NASHVILLE -- The state Senate voted 23-9 today to begin the lengthy process of giving Tennessee voters the say on whether the state attorney general should be popularly elected in 2020.
The resolution now goes to the House. If it receives a majority vote there, it would then go on to be considered by the 110th General Assembly that will assumes office in 2017. There it will need a two thirds vote in each chamber before it can go on the ballot.
Senate Joint Resolution 17 sponsor Sen. Mae Beavers, R-Mt. Juliet, said Tennessee's current system is unique in that the state's chief lawyer is appointed by the state Supreme Court. And, she said, that "appears to be unfair."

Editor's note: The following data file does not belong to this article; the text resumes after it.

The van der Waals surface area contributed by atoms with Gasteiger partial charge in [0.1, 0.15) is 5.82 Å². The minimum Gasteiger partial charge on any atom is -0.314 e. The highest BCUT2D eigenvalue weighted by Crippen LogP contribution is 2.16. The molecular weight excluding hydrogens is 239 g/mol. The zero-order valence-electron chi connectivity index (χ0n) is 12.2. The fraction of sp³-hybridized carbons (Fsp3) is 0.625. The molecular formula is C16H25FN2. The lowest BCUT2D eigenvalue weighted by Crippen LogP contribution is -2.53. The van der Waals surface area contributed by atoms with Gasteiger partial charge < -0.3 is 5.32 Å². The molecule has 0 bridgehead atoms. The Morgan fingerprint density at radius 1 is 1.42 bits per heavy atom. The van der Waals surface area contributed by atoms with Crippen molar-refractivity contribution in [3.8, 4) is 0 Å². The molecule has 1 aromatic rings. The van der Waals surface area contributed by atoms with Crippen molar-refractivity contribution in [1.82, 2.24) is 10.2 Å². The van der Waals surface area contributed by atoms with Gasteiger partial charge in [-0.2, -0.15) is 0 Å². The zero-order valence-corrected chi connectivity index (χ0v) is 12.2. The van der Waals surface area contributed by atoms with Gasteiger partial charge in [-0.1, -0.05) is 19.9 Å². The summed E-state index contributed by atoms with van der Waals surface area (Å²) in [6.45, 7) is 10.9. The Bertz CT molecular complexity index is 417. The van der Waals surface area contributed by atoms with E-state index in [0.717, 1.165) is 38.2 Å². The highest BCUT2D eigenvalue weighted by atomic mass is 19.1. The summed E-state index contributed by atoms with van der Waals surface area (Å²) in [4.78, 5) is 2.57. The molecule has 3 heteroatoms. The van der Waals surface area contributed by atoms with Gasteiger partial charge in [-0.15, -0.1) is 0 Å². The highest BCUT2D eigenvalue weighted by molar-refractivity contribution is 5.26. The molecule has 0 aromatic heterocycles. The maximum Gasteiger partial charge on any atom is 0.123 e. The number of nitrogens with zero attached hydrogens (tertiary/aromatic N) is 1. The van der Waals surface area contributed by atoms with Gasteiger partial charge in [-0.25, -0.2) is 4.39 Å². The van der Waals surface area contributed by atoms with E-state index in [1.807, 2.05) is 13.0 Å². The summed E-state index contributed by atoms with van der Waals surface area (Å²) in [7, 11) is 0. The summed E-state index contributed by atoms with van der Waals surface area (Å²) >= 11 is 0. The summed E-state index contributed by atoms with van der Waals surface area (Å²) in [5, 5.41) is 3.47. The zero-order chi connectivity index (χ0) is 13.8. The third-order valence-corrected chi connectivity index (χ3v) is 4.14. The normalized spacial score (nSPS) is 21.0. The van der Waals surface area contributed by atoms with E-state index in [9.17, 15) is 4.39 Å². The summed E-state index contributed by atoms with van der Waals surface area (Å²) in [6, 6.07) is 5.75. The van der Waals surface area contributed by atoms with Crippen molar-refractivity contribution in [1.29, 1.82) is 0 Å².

A popularly elected attorney general, she said, is more important than ever since voters last year approved a constitutional amendment allowing Supreme Court justices to be appointed by the governor, then run later on yes/no retention ballots in which they face no opponent.
Beavers, who has carried the attorney general resolution unsuccessfully in the past, said she doesn't intend to "disparage" current state Attorney General Herbert Slatery, Republican Gov. Bill Haslam's former legal counsel.
But Beavers' effort is likely to face problems in the House. A similar measure, House Joint Resolution 72, sponsored by Rep. Mark Pody, R-Lebanon, failed last month in the House Civil Justice Subcommittee.
Slatery was appointed as the state's first Republican attorney general last year.
But, Beavers said, "let's not fool ourselves. Our AG was chosen by some judges that he himself interviewed and helped put on the bench. So don't tell me there's no politics in the current system."